5. Center / John Sterrett  (B |T) – PASS Summit 2011 was a really good conference I reckon because I came to know John from the same conference, he did a session on PBM/CMS that rocked. At the time it was something we were going to implement in the shop I’m at and seeing it up front in person was perfect. After getting back from the conference I noticed that John put out on his blog that he was taking people under his wing and to let him know if anyone was interested. I reached out and sure enough John has helped me along my journey ever since, just like my previous four have. If you look at what a center does they just flat out get after it. Defense, offense, rebound, gets fouled non-stop but keeps getting up and hustling. John has shown me that hard work does in fact pay off.  From his blog posts all the way through his presentations the information he provides is spot on.

To my Fab Five I thank you, in today’s world this is not said enough. The time that you guys put in day in and day out does make a difference. So when you think you’re doing things in vain it is because of these efforts that it has helped me where I am at.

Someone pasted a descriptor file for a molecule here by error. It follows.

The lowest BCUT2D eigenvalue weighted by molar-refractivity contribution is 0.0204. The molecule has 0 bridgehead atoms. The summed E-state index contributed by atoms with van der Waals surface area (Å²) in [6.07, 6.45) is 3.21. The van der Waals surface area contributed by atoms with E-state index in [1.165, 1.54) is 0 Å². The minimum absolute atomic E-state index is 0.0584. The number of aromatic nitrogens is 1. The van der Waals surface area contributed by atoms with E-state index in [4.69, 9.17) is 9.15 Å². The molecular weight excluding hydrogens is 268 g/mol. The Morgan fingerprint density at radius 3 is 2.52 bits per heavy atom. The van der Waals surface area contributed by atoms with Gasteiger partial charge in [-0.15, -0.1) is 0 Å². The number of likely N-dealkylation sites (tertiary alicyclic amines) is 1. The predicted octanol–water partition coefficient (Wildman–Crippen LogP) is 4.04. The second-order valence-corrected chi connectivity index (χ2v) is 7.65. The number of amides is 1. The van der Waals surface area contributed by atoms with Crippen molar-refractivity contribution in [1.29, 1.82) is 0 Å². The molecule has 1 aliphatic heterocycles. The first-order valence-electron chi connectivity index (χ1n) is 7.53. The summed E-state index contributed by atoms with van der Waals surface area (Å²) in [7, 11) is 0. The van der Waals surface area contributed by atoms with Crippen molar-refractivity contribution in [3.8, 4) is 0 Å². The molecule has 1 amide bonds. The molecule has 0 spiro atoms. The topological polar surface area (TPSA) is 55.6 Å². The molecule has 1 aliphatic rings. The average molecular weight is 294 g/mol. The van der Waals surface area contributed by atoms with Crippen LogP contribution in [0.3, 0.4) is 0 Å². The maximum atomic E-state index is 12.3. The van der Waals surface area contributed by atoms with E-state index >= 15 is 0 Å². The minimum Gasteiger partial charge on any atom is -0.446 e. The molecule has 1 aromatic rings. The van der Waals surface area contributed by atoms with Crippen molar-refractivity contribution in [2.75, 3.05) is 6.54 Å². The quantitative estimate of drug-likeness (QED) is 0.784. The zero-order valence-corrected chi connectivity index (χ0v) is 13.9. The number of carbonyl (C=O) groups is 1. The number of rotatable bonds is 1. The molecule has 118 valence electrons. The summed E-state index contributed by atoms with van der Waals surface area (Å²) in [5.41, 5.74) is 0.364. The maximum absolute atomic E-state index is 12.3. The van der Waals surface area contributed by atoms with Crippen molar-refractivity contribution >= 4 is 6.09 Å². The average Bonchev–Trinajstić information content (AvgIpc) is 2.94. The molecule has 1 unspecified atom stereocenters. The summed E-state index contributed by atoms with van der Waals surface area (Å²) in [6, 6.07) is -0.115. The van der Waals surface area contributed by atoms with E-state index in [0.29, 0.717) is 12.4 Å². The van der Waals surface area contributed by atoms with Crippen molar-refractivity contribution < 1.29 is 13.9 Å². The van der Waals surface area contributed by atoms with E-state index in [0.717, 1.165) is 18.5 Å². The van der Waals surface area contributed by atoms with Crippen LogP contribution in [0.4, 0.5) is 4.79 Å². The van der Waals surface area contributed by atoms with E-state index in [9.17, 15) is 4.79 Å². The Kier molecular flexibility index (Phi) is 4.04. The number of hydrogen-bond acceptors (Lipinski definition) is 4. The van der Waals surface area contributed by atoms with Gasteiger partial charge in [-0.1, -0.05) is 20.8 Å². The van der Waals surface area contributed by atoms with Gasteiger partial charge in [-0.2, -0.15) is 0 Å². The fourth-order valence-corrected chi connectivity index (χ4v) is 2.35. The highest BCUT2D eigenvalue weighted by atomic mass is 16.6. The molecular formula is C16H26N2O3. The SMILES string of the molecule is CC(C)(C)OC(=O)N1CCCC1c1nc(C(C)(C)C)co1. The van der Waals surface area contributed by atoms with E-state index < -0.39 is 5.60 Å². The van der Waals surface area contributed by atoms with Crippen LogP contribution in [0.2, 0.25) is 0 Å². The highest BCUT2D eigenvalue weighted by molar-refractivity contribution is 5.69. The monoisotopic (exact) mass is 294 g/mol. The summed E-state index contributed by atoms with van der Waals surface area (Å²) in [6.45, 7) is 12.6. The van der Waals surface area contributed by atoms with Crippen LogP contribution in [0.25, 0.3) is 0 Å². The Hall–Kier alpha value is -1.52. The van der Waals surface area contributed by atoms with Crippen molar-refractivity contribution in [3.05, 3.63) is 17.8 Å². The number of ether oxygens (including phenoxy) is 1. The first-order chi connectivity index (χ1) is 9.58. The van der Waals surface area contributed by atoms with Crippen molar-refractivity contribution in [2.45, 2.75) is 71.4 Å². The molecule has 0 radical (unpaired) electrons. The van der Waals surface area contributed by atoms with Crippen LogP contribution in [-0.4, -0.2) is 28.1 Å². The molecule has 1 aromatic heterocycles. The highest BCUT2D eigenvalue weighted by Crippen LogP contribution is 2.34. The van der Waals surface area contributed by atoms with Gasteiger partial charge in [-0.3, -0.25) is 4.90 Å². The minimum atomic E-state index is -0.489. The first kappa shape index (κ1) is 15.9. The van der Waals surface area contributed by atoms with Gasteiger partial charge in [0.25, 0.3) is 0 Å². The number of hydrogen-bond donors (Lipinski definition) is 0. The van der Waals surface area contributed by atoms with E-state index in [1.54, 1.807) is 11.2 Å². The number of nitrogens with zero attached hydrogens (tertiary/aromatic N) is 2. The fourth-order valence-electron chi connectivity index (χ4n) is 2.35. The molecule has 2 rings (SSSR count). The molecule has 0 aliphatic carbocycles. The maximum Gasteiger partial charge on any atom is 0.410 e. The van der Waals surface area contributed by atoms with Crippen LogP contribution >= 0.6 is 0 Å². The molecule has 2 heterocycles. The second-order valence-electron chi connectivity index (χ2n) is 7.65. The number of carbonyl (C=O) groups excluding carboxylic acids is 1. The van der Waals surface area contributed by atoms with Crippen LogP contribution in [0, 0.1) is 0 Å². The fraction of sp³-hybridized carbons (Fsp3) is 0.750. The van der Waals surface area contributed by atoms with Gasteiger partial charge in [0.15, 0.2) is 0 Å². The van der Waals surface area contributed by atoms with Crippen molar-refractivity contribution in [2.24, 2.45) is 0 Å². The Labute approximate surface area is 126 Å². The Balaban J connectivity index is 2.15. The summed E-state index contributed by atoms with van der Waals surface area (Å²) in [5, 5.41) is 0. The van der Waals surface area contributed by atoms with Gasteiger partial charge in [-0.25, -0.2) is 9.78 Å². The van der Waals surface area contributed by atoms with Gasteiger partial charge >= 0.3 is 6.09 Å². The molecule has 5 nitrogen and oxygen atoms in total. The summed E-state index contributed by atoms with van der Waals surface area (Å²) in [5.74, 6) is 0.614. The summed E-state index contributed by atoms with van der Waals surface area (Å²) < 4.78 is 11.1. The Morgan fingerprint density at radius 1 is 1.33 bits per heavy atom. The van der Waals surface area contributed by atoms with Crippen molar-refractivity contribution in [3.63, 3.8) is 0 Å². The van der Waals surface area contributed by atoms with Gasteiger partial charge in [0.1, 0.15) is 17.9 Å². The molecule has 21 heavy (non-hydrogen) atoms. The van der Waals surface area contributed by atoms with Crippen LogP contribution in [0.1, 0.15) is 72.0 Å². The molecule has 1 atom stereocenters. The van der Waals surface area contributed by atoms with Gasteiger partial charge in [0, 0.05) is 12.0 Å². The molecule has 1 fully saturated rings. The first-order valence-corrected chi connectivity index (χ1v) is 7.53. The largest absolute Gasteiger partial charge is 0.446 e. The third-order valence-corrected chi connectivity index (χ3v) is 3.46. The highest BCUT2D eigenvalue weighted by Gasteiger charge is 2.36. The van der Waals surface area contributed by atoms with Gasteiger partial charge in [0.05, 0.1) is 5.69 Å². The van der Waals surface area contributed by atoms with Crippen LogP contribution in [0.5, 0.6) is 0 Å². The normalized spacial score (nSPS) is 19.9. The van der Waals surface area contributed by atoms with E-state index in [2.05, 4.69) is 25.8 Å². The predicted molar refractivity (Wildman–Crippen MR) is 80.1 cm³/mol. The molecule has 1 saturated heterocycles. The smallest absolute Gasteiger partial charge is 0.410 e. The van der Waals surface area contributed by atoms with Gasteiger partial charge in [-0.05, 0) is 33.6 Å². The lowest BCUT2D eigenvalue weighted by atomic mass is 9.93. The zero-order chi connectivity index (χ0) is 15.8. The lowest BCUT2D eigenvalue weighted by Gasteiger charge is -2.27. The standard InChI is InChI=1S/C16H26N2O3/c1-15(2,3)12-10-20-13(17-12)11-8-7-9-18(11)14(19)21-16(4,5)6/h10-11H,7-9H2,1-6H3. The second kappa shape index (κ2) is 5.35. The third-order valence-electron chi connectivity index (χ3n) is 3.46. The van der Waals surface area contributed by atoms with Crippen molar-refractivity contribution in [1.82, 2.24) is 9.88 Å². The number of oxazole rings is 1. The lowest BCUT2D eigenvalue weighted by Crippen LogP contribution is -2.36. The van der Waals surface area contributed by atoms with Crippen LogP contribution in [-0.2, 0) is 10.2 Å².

Crunch Time (4th quarter / Second Half)

When you are down to the last two minutes and the game is on the line what will you fall back on? For me the obvious answer is my training. I was told something one time by a friend of mine, “Somewhere, somebody is practicing getting better while you are not. What will it take?” For me, being a DBA is not just a job; for me it is a career that I thoroughly enjoy. My outlook I had in basketball is the same outlook I have today in my work ethic, I want to continue to practice, work hard, get better, hone my skill set. These guys have afforded me multiple resources to learn from.